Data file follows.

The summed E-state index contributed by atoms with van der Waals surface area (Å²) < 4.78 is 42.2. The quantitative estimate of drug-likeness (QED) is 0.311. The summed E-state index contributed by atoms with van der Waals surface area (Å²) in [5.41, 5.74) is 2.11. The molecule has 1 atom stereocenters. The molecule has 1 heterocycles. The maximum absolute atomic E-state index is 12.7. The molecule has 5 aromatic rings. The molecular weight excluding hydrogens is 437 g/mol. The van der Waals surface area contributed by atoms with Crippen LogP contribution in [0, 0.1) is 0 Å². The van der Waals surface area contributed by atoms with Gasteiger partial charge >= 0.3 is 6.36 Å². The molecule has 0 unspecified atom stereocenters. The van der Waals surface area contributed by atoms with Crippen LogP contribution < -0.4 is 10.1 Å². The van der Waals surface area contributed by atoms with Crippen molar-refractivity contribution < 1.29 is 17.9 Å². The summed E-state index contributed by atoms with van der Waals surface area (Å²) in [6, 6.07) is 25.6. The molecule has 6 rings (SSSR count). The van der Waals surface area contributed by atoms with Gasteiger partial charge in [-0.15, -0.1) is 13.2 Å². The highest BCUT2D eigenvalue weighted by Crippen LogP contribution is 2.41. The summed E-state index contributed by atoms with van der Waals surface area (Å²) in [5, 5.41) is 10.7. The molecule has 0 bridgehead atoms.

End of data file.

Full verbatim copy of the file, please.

The summed E-state index contributed by atoms with van der Waals surface area (Å²) < 4.78 is 42.2. The quantitative estimate of drug-likeness (QED) is 0.311. The summed E-state index contributed by atoms with van der Waals surface area (Å²) in [5.41, 5.74) is 2.11. The molecule has 1 atom stereocenters. The molecule has 1 heterocycles. The maximum absolute atomic E-state index is 12.7. The molecule has 5 aromatic rings. The molecular weight excluding hydrogens is 437 g/mol. The van der Waals surface area contributed by atoms with Crippen LogP contribution in [0, 0.1) is 0 Å². The van der Waals surface area contributed by atoms with Gasteiger partial charge >= 0.3 is 6.36 Å². The molecule has 0 unspecified atom stereocenters. The van der Waals surface area contributed by atoms with Crippen LogP contribution < -0.4 is 10.1 Å². The van der Waals surface area contributed by atoms with Crippen molar-refractivity contribution < 1.29 is 17.9 Å². The summed E-state index contributed by atoms with van der Waals surface area (Å²) in [6, 6.07) is 25.6. The molecule has 6 rings (SSSR count). The van der Waals surface area contributed by atoms with Gasteiger partial charge in [-0.15, -0.1) is 13.2 Å². The highest BCUT2D eigenvalue weighted by Crippen LogP contribution is 2.41. The summed E-state index contributed by atoms with van der Waals surface area (Å²) in [5, 5.41) is 10.7. The molecule has 0 bridgehead atoms.